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dc.contributorDepartment of Religion and Culture, Virginia Tech
dc.contributor.authorBritt, Brian
dc.date.accessioned2014-03-24T15:45:01Z
dc.date.available2014-03-24T15:45:01Z
dc.date.issued2010
dc.identifier.citationBritt, B. (2010). "The Schmittian Messiah in Agamben's The Time That Remains." Critical Inquiry 36(2): 262-287.
dc.identifier.issn0093-1896
dc.identifier.urihttp://hdl.handle.net/10919/46776
dc.description.abstractFor Giorgio Agamben, Alain Badiou, and Slavoj Zitek the New Testament writings attributed to Paul have much to say on contemporary debates over politics and religious tradition. Taking the measure of this new intellectual trend calls for careful readings of books on the subject, among the most interesting of which is Agamben's The Time That Remains, a series of seminar lectures that explores the influence of Paul's letters on messianic thought. Here, Britt reveals that his primary concern is not Agamben's reading of Paul but his reading of Walter Benjamin as a Pauline thinker through the lens of Carl Schmitt's political theology. Agamben claims that Benjamin's writings on messianism can be shown, through a set of allusions and quotations, to depend directly on Paul's writings. He argues that Agamben misreads and misunderstands Benjamin's messianic thought, projecting a Schmittian model of religion onto Benjamin's conception of tradition.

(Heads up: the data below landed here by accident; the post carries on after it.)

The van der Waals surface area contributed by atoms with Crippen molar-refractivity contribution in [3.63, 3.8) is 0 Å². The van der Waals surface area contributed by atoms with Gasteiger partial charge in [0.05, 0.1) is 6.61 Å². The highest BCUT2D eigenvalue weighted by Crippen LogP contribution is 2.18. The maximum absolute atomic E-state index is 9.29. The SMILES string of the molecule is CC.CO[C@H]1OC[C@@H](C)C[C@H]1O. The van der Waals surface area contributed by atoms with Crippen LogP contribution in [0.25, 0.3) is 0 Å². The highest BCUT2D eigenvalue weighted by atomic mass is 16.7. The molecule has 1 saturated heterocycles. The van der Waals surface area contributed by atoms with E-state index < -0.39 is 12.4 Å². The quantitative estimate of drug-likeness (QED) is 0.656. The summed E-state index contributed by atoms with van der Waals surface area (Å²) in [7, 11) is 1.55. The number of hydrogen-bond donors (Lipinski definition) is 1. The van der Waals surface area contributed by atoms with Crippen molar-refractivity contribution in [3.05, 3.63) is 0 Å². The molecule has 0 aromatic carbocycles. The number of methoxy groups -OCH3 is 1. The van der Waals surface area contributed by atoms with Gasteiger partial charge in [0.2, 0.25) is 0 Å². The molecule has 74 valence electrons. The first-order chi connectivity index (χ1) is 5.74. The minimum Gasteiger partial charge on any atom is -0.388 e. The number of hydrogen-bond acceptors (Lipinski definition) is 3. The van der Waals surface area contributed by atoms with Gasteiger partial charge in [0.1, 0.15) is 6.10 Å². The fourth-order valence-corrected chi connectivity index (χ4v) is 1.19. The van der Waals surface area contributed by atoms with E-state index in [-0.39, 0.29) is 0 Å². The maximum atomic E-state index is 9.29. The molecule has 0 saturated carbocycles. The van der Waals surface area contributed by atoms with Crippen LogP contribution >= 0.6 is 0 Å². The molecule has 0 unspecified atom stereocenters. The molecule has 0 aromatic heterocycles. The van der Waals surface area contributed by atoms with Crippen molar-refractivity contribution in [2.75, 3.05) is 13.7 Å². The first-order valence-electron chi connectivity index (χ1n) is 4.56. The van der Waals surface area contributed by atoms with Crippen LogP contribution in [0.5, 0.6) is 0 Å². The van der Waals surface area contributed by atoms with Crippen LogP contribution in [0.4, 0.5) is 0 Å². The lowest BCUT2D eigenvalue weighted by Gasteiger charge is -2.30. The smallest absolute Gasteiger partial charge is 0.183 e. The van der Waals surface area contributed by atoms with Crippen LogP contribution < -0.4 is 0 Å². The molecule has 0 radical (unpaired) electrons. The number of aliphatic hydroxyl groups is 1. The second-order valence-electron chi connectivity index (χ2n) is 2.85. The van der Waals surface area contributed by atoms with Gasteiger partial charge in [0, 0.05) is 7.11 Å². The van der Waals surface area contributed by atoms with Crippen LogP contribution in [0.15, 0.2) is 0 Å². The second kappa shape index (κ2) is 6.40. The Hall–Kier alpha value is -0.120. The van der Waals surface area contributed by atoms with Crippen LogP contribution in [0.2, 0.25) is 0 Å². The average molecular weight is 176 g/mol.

dc.language.isoen_US
dc.publisherThe University of Chicago Press
dc.subjectGiorgio Agamben
dc.subjectPaul's letters
dc.subjectmessianic thought
dc.subjectWalter Benjamin
dc.subjectCarl Schmitt
dc.titleThe Schmittian Messiah in Agamben's The Time That Remains
dc.typeArticle
dc.identifier.urlhttp://www.press.uchicago.edu/ucp/journals/journal/ci.html
dc.title.serialCritical Inquiry
dc.identifier.doihttps://doi.org/10.1086/648526


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